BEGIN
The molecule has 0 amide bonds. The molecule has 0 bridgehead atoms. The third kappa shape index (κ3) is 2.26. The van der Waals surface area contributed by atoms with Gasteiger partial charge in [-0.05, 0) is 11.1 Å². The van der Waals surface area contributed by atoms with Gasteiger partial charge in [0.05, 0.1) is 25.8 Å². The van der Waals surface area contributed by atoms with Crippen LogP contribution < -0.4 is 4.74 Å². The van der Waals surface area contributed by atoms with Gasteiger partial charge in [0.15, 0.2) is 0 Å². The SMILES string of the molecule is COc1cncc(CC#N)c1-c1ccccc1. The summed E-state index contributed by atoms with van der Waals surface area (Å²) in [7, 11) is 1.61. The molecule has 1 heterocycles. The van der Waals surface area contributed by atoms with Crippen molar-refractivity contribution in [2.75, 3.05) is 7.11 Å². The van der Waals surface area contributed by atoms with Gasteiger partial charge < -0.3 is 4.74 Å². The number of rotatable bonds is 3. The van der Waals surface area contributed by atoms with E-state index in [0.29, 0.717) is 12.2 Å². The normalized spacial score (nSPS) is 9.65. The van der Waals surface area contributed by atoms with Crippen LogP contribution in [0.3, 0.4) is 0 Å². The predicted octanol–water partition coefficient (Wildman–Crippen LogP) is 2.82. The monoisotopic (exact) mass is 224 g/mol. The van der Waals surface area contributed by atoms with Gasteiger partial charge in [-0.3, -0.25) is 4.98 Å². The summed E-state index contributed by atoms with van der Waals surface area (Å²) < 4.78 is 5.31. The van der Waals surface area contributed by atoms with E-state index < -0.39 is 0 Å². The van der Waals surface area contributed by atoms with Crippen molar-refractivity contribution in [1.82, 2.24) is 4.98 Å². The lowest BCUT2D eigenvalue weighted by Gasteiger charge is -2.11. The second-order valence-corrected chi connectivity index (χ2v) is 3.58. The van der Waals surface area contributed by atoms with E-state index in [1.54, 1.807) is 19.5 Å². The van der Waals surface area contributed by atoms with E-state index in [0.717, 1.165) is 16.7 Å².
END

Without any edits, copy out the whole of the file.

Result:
The molecule has 0 amide bonds. The molecule has 0 bridgehead atoms. The third kappa shape index (κ3) is 2.26. The van der Waals surface area contributed by atoms with Gasteiger partial charge in [-0.05, 0) is 11.1 Å². The van der Waals surface area contributed by atoms with Gasteiger partial charge in [0.05, 0.1) is 25.8 Å². The van der Waals surface area contributed by atoms with Crippen LogP contribution < -0.4 is 4.74 Å². The van der Waals surface area contributed by atoms with Gasteiger partial charge in [0.15, 0.2) is 0 Å². The SMILES string of the molecule is COc1cncc(CC#N)c1-c1ccccc1. The summed E-state index contributed by atoms with van der Waals surface area (Å²) in [7, 11) is 1.61. The molecule has 1 heterocycles. The van der Waals surface area contributed by atoms with Crippen molar-refractivity contribution in [2.75, 3.05) is 7.11 Å². The van der Waals surface area contributed by atoms with Gasteiger partial charge < -0.3 is 4.74 Å². The number of rotatable bonds is 3. The van der Waals surface area contributed by atoms with E-state index in [0.29, 0.717) is 12.2 Å². The normalized spacial score (nSPS) is 9.65. The van der Waals surface area contributed by atoms with Crippen LogP contribution in [0.3, 0.4) is 0 Å². The predicted octanol–water partition coefficient (Wildman–Crippen LogP) is 2.82. The monoisotopic (exact) mass is 224 g/mol. The van der Waals surface area contributed by atoms with Gasteiger partial charge in [-0.3, -0.25) is 4.98 Å². The summed E-state index contributed by atoms with van der Waals surface area (Å²) < 4.78 is 5.31. The van der Waals surface area contributed by atoms with E-state index < -0.39 is 0 Å². The van der Waals surface area contributed by atoms with Crippen molar-refractivity contribution in [1.82, 2.24) is 4.98 Å². The lowest BCUT2D eigenvalue weighted by Gasteiger charge is -2.11. The second-order valence-corrected chi connectivity index (χ2v) is 3.58. The van der Waals surface area contributed by atoms with E-state index in [1.54, 1.807) is 19.5 Å². The van der Waals surface area contributed by atoms with E-state index in [0.717, 1.165) is 16.7 Å².